Welcome to the Jun. 15, 2013 issue of
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|TODAY'S TOPIC: GOING INCOGNITO||
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Much ink has been spilled in the last couple of weeks about the NSA and CIA spying on Americans. (It's OK if they spy on them "durn furriners," but hey, not on us 'Murricuns!) So then, how can we minimize intrusions on our privacy? My main browser is Chrome, which has various privacy settings. To get to them, though, you have to click on the "Customize and control Google Chrome" three-bar icon on the far right of the toolbar, scroll down to the bottom of the window that opens, then you click on the "Show advanced settings..." link. There you'll see "Privacy" section as I show in this screenshot. If you click on the "Content settings..." button, you can check "Send a 'Do Not Track' request with your browsing traffic," and also set Chrome to tell you when a website attempts to use your webcam or not allow any websites to use it. Those are just a few of the rather important settings!
After the "Content settings..." button, the next button is labeled "Clear browsing data..." (sometimes called the "porn" button, for obvious reasons). I use it often, but not because I watch porn: maintaining four websites means that I often need to see how a change will look on the Web, not just browsing it from the hard drive on my PC. Browsers by default keep in their folders on your computer a "cached" history of all recently viewed web-pages, so that if you re-visit a website your browser can bring up almost instantly without having to fetch it from a remote server again. But in my case, I don't want to see those old pages in my "cached" history, I want to see how the brand-new changes I've made look on the Web. So if I click the "Clear browsing data..." button, I can choose to delete history from the past hour, the past day, the past week, or everything. (Hint: the quick-keys to see these choices from wherever you are in Chrome are Ctrl+Shift+Delete.)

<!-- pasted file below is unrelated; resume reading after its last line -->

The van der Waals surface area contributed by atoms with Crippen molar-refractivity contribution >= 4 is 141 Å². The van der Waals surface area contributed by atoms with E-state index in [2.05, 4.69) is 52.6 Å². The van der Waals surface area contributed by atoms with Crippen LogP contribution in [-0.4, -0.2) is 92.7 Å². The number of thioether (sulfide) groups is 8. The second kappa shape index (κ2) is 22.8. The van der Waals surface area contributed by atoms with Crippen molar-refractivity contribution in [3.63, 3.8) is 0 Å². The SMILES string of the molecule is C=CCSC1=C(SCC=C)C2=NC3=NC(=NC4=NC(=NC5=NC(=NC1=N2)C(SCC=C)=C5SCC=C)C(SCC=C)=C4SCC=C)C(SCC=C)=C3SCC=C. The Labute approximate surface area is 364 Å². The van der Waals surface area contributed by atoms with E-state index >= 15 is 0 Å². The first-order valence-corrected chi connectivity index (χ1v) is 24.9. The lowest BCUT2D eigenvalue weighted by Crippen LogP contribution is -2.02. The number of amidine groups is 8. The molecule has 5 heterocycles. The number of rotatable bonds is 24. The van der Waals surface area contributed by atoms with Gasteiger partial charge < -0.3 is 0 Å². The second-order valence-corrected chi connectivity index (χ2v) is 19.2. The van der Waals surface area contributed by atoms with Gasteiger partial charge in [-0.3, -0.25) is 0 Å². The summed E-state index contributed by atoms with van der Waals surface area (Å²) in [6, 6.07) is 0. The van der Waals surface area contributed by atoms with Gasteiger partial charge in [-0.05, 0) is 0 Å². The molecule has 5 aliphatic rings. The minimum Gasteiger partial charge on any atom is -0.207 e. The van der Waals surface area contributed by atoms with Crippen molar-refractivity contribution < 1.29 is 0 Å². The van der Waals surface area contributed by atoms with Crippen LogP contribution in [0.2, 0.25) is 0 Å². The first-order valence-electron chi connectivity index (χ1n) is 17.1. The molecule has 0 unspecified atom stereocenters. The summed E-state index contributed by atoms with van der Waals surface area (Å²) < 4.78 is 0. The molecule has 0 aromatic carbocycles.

If I've been making more than a couple changes in close succession to one of my web-pages, Chrome will show a message at the top of the above clear-browsing pop-up window: "Psst! Incognito mode (Ctrl+Shift+N) may come in handy next time." When you press the Ctrl+Shift+N keys together, you'll see a new pop-up:
You've gone incognito. Pages you view in this window won't appear in your browser history or search history, and they won't leave other traces, like cookies, on your computer after you close all open incognito windows. Any files you download or bookmarks you create will be preserved, however.
Going incognito doesn't affect the behavior of other people, servers, or software. Be wary of:
- Websites that collect or share information about you